The target segment is one segment, or several segments, which suit the best for marketing a particular product. In addition to all that, the company has to identify its strengths, scope of the market, establish channels of distribution and define its profit margins.
Market segments fluctuate over time, so new opportunities always come, and the existing always go.
How long should you work within a limited segment of the market?
Once the segment manages to provide a steady revenue stream, you can proceed with your expansion, but don’t hurry. Moore expresses an opinion that the goal of high tech products marketing is to become a big fish in a small clean pond, instead of being a small fish flopping about in a vast overpopulated lake. If the segment you enter is too big, split it into smaller ones and conquer them one by one and if the segment is too small, expand it.
On a smaller scale, a Cohort Analysis is used to define segments.
How to tell a significant segment from the small segment?
Choose what suits your size. If you plan on a ten million dollar revenue stream, you probably already have five million dollars coming from your current segment and plan to have five more from the future segment.
A segment needs to have a specific set of requirements, provide a similar reaction to your product and big enough to make it worth the expenditure. You are going to have to make some adjustments to your marketing strategy.
What type of consumers populates the primary market? Which of them guarantee a profit?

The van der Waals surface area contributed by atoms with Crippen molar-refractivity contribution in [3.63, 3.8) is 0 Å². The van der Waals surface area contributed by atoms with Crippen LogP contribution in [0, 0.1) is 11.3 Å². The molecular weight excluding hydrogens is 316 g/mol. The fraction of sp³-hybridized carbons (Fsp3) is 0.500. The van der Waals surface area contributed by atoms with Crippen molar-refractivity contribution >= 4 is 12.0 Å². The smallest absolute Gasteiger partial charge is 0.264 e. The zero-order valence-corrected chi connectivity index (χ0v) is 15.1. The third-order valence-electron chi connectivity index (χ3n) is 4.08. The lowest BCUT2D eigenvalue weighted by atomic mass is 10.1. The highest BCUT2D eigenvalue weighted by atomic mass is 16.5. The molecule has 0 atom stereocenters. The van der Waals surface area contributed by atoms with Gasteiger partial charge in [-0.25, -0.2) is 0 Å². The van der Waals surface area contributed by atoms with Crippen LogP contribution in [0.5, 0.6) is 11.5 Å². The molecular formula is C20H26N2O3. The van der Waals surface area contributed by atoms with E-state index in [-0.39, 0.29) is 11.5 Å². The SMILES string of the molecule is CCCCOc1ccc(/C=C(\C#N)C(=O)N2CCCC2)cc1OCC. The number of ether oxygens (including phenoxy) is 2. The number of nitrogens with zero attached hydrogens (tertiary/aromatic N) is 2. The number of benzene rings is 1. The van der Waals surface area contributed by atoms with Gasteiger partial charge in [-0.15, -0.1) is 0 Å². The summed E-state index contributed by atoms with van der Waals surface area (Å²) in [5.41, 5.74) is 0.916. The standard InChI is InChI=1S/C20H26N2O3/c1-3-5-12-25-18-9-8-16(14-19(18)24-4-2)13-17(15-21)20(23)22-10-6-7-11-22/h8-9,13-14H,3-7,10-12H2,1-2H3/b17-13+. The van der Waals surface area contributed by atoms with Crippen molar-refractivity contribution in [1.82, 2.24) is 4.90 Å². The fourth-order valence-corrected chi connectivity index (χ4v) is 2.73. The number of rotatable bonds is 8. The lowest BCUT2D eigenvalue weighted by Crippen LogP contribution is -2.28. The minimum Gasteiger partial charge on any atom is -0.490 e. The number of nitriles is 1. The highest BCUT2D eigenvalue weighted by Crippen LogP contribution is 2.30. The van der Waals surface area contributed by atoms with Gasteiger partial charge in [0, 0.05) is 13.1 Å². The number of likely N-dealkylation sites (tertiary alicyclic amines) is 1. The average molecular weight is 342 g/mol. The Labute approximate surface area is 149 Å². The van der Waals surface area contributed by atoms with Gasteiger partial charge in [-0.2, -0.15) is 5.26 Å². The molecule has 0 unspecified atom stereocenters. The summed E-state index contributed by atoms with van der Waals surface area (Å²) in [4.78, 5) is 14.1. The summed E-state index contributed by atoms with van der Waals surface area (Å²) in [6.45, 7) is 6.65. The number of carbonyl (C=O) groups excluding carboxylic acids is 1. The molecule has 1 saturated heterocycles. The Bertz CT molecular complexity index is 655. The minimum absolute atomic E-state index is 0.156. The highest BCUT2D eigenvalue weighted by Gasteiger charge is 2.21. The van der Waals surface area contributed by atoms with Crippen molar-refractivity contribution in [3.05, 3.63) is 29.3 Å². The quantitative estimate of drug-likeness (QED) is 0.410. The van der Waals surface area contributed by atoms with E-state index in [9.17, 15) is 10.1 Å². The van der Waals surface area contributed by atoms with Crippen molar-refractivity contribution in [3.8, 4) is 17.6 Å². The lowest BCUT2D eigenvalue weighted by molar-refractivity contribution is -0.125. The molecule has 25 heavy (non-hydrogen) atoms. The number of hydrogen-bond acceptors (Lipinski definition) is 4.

A couple of groups:
- So-called early majority or pragmatics
- and a late majority — conservatives, “old school” consumers. Most high tech products companies fall right into the gap between these groups.
Pragmatics come in handy once you’ve launched your project, presented it to the world with the help of visionary and it’s time make a profit.
Pragmatics want to use your product, but they wish to know what’s the experience like and what is other people’s feedback. It’s hard to earn their attention and trust, but once you’ve made it — it’s a long-term partnership.
Conservatives believe in traditions rather than progress. They tend to invest money in proven tech and dislike uncertain and risky expenses. They love products with a single function: the phone must be just a phone, not a cameraphone combined with a laptop. They prefer moderately priced, moderately new and highly reliable products.
It is essential to build strong relationships with both pragmatics and conservative for successful marketing promotion. Conservatives keep your infrastructure and pragmatics give you a chance to reach new territories.
Visionaries, enthusiasts — too smooth. What about adversaries and opposition?
According to Moore, there are skeptics. They only see high tech products as expenses with no positive effect on the productivity of their company.
And high tech marketers even have an example for such skepticism — human factor! Meaning that if high tech product saves employee’s time it doesn’t imply one is going to spend this extra time to work. And what if not everyone has managed to master a new product yet?
So, sometimes sceptical criticism makes sense: a product must present a full scale solution, a complex of measures and tools to make life and production more efficient and also be easy to operate.